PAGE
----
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Modeling connectivity to identify current and future anthropogenic barriers to movement of large carnivores: A case study in the American Southwest

19 Apr 2017

Abstract

This study sought to identify critical areas for puma (Puma concolor) movement across the state of Arizona in the American Southwest and to identify those most likely to be impacted by current and future human land uses, particularly expanding urban development and associated increases in traffic volume. Human populations in this region are expanding rapidly, with the potential for urban centers and busy roads to increasingly act as barriers to demographic and genetic connectivity of large-bodied, wide-ranging carnivores such as pumas, whose long-distance movements are likely to bring them into contact with human land uses and whose low tolerance both for and from humans may put them at risk unless opportunities for safe passage through or around human-modified landscapes are present. Brownian bridge movement models based on global positioning system collar data collected during bouts of active movement and linear mixed models were used to model habitat quality for puma movement; then, a wall-to-wall application of circuit theory models was used to produce a continuous statewide estimate of connectivity for puma movement and to identify pinch points, or bottlenecks, that may be most at risk of impacts from current and future traffic volume and expanding development. Rugged, shrub- and scrub-dominated regions were highlighted as those offering high quality movement habitat for pumas, and pinch points with the greatest potential impacts from expanding development and traffic, although widely distributed, were particularly prominent to the north and east of the city of Phoenix and along interstate highways in the western portion of the state. These pinch points likely constitute important conservation opportunities, where barriers to movement may cause disproportionate loss of connectivity, but also where actions such as placement of wildlife crossing structures or conservation easements could enhance connectivity and prevent detrimental impacts before they occur.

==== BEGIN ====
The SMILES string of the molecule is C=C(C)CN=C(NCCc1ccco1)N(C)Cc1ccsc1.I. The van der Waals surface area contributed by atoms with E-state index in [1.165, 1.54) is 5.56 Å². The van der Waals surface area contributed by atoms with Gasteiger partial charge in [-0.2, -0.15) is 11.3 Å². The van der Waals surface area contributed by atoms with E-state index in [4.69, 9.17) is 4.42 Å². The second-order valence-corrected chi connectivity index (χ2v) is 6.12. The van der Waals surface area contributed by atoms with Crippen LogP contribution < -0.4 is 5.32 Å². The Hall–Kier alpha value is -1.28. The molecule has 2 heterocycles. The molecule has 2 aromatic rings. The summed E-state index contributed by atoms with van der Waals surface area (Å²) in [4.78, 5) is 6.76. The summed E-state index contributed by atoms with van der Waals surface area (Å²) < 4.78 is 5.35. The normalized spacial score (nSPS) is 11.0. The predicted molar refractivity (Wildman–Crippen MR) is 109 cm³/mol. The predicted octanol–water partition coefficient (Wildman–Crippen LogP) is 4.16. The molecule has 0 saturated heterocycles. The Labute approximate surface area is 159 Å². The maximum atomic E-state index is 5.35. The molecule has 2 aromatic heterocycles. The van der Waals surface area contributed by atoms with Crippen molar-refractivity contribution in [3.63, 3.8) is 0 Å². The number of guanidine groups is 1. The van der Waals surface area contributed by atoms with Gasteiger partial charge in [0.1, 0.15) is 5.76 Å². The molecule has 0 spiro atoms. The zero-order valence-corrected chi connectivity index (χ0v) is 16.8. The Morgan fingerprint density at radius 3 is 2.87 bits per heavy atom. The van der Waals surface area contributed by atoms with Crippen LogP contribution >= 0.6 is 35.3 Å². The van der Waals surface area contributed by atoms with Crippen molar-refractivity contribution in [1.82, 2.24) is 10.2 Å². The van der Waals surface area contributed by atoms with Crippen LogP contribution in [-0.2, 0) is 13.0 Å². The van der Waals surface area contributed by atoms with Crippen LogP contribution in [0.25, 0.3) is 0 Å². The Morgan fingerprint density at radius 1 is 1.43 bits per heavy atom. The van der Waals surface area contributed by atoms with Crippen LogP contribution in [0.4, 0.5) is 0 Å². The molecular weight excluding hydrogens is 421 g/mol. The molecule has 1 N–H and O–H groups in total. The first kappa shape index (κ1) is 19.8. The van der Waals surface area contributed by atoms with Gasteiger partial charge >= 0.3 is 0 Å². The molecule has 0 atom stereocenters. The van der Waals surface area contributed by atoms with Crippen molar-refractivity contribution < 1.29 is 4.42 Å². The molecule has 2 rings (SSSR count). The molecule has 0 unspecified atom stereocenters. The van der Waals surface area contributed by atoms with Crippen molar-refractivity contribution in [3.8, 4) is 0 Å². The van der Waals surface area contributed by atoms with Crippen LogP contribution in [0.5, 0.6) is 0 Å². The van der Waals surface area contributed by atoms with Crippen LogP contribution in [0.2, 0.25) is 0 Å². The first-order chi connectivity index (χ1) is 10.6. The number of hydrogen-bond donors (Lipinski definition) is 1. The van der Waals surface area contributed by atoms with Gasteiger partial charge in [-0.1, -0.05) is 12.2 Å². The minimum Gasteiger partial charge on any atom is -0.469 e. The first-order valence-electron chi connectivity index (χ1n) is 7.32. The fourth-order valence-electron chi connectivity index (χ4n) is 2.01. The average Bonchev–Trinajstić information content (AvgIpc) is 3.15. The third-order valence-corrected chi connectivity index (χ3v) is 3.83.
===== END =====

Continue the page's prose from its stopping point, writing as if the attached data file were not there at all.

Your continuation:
We identify important conservation opportunities for maintaining population-level puma (Puma concolor) connectivity through human-modified landscapes in one of the fastest growing areas of the United States. We fit Brownian bridge movement models to GPS collar data collected from puma during bouts of active movement and then relate probability of movement to characteristics of the landscape, including degree of human modification, to estimate habitat quality for puma movement. We use the resulting map and a wall-to-wall application of circuit theory models to predict important connectivity “pinch points,” or bottlenecks, across Arizona, and identify those most likely to be impacted by current and future highway traffic and expanding urban development.

Click here to view the full article which appeared in Ecology and Evolution

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